Asus launched its take on the Ultrabook, dubbed the Zenbook in Sydney last night. What's Asus' thin and light laptop actually like?
There's only so much room to innovate within the Ultrabook specification, simply because once you've made an extremely thin laptop, there's very little room to move.
From the brief hands-on time I had with the 11.3 inch UX21 and 13.3 inch UX31 laptops, Asus has produced a solid looking and feeling model, with a few nice features along the way.
It'll handle USB charging of external devices via its USB 3.0 port, even when powered down. Asus' claim is that it's good for up to two weeks of standby time, which is impressive, but naturally enough I didn't have time to test that.
The keyboard response was fairly good in a brief test, and while the keyboard on both models isn't backlit, the bright display screen means that the silver keys are easy to pick out in a darkened room — and the launch venue last night wasn't terribly well lit, which gave me plenty of opportunities to test out how bright the screen is.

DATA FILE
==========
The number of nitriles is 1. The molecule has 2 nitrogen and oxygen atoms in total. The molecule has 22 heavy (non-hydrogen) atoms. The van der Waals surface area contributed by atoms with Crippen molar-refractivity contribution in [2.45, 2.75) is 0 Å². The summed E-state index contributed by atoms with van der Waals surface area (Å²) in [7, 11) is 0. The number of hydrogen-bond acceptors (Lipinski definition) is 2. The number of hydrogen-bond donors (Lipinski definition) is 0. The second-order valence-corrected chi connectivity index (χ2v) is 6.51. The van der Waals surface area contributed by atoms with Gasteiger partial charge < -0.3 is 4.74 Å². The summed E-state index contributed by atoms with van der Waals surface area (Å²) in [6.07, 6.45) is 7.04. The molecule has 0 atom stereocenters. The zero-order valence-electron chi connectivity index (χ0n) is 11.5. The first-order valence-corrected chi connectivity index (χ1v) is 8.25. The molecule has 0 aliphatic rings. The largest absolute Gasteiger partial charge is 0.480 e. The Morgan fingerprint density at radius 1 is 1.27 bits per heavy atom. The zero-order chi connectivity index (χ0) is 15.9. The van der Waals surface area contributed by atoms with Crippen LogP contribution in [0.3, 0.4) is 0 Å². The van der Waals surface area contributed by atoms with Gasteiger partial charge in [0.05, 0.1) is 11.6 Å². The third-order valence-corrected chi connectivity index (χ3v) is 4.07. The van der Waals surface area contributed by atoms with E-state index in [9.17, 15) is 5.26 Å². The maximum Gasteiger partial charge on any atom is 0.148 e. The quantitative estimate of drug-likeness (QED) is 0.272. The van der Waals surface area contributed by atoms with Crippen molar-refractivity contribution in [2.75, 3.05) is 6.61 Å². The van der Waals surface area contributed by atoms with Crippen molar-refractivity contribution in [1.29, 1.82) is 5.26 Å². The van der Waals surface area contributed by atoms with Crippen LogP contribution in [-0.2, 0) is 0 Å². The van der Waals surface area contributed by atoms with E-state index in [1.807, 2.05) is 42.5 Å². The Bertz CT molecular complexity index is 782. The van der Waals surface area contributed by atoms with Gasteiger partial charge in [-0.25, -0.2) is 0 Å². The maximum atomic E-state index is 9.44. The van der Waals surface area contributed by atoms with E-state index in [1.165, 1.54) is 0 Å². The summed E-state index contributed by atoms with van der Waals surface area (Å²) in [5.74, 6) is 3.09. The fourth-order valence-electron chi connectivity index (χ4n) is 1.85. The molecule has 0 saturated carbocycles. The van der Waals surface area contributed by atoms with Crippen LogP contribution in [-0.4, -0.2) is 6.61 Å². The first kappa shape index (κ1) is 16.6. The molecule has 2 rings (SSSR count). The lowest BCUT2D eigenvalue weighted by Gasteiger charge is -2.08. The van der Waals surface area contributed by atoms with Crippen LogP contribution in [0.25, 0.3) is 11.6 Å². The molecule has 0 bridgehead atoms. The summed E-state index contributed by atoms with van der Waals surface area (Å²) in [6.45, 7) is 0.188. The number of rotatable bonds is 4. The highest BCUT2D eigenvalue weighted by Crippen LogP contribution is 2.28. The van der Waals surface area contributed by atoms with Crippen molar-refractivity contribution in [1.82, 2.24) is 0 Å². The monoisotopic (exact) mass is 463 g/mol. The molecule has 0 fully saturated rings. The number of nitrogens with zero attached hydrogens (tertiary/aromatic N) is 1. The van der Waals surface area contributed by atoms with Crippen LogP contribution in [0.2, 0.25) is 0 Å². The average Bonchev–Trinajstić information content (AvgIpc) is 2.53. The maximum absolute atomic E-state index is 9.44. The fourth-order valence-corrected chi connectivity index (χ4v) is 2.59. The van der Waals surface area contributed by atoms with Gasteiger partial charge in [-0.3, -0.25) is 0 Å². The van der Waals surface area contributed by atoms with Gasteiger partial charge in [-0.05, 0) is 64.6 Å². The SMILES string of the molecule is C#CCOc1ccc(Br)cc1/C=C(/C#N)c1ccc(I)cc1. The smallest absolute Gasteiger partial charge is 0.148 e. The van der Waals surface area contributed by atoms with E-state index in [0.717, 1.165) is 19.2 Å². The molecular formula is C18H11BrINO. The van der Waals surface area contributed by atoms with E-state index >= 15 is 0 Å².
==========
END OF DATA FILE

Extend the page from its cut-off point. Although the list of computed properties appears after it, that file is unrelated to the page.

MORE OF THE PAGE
There's an elephant in the room, and in this case it's an elephant with a turtleneck sweater on. There's a distinct similarity between the Zenbook and the Macbook Air, and that's no bad thing; competition in the affordable thin and light space is an excellent idea. Asus' presentation on the Zenbook even drew that exact comparison with a few slight pricing jabs, as they're bundling in a USB Ethernet Adaptor and VGA adaptor with the Zenbook, something you'd pay extra for with the Macbook Air.
I had a Macbook Air on me, so while the staff wasn't looking, I popped it out for some quick physical comparison. There's not that much between them, although I would note (and I wasn't the only one present to make this observation) that the Zenbook's edges are less rounded than those of the Macbook Air; this makes for a slightly sharper feel on the sides of the Zenbook, especially on the screen frame.
Pricing for the 11.6" UX21 Zenbook starts at $1399, while the 13.3" UX31 pricing starts at $1499.